It would be futile to argue that “cutting-edge” is not a popular term. Like it or not, it’s used (when used properly) to describe just about anything new or innovative.
Cutting-edge, and its sibling term, leading-edge, both evolved into English idioms but are grounded in literal meaning. In 1825, a cutting-edge was the sharpest blade of a farming plow, or simply the sharp edge of a knife. The initial meaning of leading-edge was the forward edge of the blade of a ship’s propeller that cut through the water.
As the world’s technologies moved from ships and farming implements, these terms managed to describe these new technologies while still remaining true (somewhat) to their original, literal meanings. Leading-edge began to describe the wings of an airplane and, by 1945, the “upswing of an electrical pulse.”
However, by 1964 (some would argue the 1950s or even the mid-1800s) and the beginning of the modern technological boom (computers to cell phones, smartphones, and so on) both terms had virtually lost sight of their original meanings and adopted the definition “At the forefront or most advanced stage of development; highly innovative or pioneering.”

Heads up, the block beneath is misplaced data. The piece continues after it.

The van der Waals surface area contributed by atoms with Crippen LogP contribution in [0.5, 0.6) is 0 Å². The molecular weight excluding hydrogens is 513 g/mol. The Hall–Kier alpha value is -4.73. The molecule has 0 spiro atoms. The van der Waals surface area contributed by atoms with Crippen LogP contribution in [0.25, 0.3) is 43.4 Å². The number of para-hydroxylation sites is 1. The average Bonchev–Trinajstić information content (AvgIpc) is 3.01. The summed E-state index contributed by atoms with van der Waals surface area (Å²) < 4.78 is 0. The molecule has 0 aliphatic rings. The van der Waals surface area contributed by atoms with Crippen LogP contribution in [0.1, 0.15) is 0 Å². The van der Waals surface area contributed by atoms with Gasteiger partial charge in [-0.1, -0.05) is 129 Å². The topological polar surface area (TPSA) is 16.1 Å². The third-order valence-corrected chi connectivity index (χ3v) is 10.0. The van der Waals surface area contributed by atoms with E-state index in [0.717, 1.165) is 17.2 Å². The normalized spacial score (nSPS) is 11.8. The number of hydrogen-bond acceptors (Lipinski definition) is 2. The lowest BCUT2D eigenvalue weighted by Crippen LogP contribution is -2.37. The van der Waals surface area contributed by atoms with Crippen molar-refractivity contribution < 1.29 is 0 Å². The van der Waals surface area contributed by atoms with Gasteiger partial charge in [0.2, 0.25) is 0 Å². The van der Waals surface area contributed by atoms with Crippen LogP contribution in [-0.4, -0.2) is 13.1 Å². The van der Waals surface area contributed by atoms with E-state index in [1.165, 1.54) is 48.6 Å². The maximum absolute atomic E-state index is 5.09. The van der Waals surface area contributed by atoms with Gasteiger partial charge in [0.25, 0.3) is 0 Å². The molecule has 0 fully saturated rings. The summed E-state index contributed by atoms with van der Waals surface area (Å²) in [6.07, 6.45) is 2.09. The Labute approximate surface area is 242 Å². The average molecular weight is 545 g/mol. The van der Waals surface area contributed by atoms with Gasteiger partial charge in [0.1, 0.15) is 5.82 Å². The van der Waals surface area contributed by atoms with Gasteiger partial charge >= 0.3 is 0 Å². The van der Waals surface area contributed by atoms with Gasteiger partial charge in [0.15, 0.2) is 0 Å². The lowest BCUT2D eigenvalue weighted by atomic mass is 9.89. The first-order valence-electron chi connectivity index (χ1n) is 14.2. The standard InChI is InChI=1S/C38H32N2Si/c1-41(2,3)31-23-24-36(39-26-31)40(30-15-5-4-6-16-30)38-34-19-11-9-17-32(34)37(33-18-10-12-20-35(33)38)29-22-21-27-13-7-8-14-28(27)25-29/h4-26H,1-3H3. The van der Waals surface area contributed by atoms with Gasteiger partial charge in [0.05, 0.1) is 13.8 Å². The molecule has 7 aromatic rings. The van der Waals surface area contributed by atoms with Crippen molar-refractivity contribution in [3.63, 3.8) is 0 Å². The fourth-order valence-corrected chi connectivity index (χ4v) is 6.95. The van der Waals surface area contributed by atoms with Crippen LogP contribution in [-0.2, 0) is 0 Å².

Again, some argue the public-relations landscape is so littered with these phrases that the definition should be further defined to “describing some sort of technological advance or artistic achievement that is different than anything that came before it.”
I might argue the addition of ideological to that of technological and artistic. Take, for instance, the gig economy.
The gig economy is described as “part of a shifting cultural and business environment,” propelled by digitization (software reducing the time it takes to perform some tasks, as well as replacing some types of work entirely), increased financial pressures on businesses to reduce costs, and the entrance of the Millennial generation, a generation that is said to put a higher premium on work-life balance than previous generations, into the workforce.
Add connectivity, or in this case, the want and ability of a workforce to complete its work from anywhere, and you have the synergy necessary to make the gig economy viable. In fact, a study by Intuit predicts that by 2020, 40% of American workers will be independent contractors.
In a gig economy, businesses save resources on benefits and office space and “have the ability to contract with experts for specific projects who might be too high-priced to maintain on staff.” From the perspective of the workforce, a gig economy can improve work-life balance over what is possible in most jobs.
As Leah Picket describes in “The Data Boom,” the idea is already being seen in the manufacturing sector, driving “mega-successful businesses like Uber and AirBnB—and now, 600 manufacturing companies and counting.” Read all about it, and check out, “Cutting Edge Hardness Testing,” all in this month’s Quality.
Enjoy and thanks for reading!